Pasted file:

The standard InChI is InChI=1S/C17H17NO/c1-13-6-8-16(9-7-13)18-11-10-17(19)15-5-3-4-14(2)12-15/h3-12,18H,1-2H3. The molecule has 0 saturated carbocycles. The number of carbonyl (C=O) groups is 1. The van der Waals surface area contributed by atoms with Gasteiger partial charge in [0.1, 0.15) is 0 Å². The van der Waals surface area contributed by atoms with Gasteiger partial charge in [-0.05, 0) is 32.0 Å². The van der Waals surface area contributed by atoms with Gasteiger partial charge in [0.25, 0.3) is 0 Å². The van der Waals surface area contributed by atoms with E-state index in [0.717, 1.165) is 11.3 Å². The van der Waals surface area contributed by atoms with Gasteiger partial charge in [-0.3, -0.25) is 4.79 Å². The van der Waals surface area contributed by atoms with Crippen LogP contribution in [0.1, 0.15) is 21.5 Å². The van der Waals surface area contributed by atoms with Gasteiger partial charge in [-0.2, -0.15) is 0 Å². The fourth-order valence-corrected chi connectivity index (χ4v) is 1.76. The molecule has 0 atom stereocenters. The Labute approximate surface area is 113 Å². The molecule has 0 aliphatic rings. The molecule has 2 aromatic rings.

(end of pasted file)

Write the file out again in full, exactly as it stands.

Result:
The standard InChI is InChI=1S/C17H17NO/c1-13-6-8-16(9-7-13)18-11-10-17(19)15-5-3-4-14(2)12-15/h3-12,18H,1-2H3. The molecule has 0 saturated carbocycles. The number of carbonyl (C=O) groups is 1. The van der Waals surface area contributed by atoms with Gasteiger partial charge in [0.1, 0.15) is 0 Å². The van der Waals surface area contributed by atoms with Gasteiger partial charge in [-0.05, 0) is 32.0 Å². The van der Waals surface area contributed by atoms with Gasteiger partial charge in [0.25, 0.3) is 0 Å². The van der Waals surface area contributed by atoms with E-state index in [0.717, 1.165) is 11.3 Å². The van der Waals surface area contributed by atoms with Gasteiger partial charge in [-0.3, -0.25) is 4.79 Å². The van der Waals surface area contributed by atoms with Crippen LogP contribution in [0.1, 0.15) is 21.5 Å². The van der Waals surface area contributed by atoms with Gasteiger partial charge in [-0.2, -0.15) is 0 Å². The fourth-order valence-corrected chi connectivity index (χ4v) is 1.76. The molecule has 0 atom stereocenters. The Labute approximate surface area is 113 Å². The molecule has 0 aliphatic rings. The molecule has 2 aromatic rings.